When we are hurried and have a lot to do, we often feel we can’t take the time to pay attention to another’s soul. But when we review our days or when we review our life, which is more important in the end: whether we have accomplished the things on our list, or how we have treated the souls we met whom we might have shared love with?
Since most people operate in ‘functional mode’ a good deal of the time, anyone who steps out of this mode is taking the risk of doing something different. Anyone who steps out must be willing to face awkwardness in a situation that has left the familiar and the ordinary. Yet, awkwardness can become a friend, too, signaling to us that something new is happening. When we risk being new, we accept the consequences of our own actions. We accept the consequences of treating another person with more humanity, interest, love, or intimacy than they are expecting of us. What are these consequences?
There are many answers to this question, each determined by the unique situation in which we find ourselves. And yet the key issue here is really not what the consequences of the situation are or will be in leaving the familiar, but what the premise of the situation is, the foundation of consciousness within us that gives rise to the way we choose to act with another. It is the motivation of the heart which allows us to perceive and to wish for something more in being with another person. From the perspective of sacred relationships, this is more important than how the situation turns out. If we have courage and the desire to share more of ourselves with another, we can take the leap that is required to do the unexpected. We can become a person who relates to the humanity of another, not to their functionality.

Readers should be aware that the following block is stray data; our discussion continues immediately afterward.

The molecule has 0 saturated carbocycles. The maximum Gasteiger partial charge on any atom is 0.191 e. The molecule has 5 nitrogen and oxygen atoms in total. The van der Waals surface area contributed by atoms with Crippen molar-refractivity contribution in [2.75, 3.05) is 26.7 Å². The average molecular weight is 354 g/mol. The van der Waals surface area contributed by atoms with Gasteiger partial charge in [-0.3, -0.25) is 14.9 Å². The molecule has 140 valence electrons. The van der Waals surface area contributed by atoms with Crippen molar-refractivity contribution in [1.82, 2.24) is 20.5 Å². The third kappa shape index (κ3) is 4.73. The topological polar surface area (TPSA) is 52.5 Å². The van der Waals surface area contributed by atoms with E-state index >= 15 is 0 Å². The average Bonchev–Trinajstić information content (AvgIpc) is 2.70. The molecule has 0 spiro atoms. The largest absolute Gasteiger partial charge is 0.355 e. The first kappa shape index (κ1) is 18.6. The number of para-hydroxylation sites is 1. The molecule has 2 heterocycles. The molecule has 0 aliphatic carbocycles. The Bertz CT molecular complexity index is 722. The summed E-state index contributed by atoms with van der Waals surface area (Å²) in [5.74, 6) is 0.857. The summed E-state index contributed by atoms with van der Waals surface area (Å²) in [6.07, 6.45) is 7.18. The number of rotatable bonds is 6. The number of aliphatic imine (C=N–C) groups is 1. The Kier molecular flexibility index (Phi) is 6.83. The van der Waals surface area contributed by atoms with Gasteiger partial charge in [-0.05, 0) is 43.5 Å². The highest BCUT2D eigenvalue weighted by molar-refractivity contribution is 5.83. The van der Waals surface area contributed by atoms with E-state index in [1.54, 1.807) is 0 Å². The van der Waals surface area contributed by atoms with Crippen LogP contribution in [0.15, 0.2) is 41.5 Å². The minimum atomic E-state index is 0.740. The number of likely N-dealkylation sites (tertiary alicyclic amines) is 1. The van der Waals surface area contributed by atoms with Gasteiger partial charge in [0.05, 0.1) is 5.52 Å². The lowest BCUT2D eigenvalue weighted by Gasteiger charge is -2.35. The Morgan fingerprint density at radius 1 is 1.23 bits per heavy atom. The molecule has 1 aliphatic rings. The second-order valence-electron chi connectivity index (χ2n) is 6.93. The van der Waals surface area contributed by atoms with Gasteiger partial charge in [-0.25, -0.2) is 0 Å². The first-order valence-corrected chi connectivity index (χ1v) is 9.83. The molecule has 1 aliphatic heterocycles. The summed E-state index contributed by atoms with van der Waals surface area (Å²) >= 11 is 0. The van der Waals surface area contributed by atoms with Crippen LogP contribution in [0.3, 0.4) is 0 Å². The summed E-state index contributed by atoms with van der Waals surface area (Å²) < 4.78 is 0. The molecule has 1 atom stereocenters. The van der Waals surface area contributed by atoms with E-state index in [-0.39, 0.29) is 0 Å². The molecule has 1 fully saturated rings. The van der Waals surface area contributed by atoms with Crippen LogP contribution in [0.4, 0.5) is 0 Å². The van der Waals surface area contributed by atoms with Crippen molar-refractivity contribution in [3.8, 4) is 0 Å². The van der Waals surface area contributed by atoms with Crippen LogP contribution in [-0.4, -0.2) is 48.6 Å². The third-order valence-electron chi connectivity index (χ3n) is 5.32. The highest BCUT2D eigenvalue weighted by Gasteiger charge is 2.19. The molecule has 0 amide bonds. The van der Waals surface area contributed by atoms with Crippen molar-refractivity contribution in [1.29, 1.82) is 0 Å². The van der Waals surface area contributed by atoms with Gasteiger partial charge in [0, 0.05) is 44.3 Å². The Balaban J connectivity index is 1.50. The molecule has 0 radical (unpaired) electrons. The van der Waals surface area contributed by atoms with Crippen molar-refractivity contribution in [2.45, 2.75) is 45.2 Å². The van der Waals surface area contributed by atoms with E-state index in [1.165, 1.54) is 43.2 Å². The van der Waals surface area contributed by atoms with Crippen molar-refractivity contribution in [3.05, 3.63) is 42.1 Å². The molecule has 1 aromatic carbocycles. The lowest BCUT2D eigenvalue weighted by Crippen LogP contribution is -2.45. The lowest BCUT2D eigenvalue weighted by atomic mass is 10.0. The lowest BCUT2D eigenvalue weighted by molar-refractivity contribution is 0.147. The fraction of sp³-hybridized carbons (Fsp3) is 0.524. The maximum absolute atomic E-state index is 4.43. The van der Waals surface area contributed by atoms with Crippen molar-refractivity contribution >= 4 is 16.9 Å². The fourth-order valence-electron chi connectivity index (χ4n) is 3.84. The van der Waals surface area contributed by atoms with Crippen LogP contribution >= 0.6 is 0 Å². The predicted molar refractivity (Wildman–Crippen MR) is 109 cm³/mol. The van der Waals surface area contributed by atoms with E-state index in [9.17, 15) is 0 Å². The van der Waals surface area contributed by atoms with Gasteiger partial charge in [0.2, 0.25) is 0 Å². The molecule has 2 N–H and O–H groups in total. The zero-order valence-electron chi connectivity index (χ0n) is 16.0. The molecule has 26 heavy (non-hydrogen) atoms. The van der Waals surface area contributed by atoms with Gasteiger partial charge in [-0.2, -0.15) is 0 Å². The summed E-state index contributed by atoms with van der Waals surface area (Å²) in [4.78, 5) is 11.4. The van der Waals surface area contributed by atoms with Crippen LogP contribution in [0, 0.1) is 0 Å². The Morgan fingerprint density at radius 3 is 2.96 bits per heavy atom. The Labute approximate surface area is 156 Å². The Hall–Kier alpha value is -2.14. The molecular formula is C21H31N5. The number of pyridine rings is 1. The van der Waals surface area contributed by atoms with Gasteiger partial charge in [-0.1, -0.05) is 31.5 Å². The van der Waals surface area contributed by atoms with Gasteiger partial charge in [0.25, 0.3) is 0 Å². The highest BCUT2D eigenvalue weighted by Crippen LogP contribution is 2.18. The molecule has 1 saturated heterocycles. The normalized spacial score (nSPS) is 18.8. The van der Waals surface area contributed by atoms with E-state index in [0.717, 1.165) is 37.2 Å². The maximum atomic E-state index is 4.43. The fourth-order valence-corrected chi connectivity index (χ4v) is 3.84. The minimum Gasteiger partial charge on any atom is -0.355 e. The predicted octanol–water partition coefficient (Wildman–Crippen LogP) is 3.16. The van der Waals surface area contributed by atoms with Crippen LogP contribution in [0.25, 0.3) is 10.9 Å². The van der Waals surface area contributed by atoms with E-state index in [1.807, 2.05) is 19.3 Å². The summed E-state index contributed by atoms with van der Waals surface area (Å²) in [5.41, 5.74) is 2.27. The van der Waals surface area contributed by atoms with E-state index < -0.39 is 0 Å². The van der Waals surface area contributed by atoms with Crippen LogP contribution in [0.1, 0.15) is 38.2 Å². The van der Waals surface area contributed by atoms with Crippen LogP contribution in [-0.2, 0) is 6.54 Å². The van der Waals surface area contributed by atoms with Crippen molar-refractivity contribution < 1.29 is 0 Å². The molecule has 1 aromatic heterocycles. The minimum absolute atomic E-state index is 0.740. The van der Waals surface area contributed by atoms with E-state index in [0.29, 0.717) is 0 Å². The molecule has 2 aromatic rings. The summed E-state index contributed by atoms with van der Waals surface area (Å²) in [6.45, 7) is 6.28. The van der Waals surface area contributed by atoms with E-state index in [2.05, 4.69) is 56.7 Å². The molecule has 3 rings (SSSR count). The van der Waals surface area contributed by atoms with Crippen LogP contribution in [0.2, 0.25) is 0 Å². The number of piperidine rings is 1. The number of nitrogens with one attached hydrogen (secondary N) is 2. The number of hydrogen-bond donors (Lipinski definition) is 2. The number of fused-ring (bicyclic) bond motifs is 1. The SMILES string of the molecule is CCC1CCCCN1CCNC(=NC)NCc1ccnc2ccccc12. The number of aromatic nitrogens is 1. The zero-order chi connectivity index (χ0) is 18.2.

God asks of us that we recognize life as sacred and that we recognize each moment as an opportunity to learn from life. Seizing this opportunity may mean taking a risk that leads us to an unknown place and an unknown outcome. Not seizing the opportunity, however, keeps us where we are, in the relative safety of what has been rather than in the hope and promise of what could be.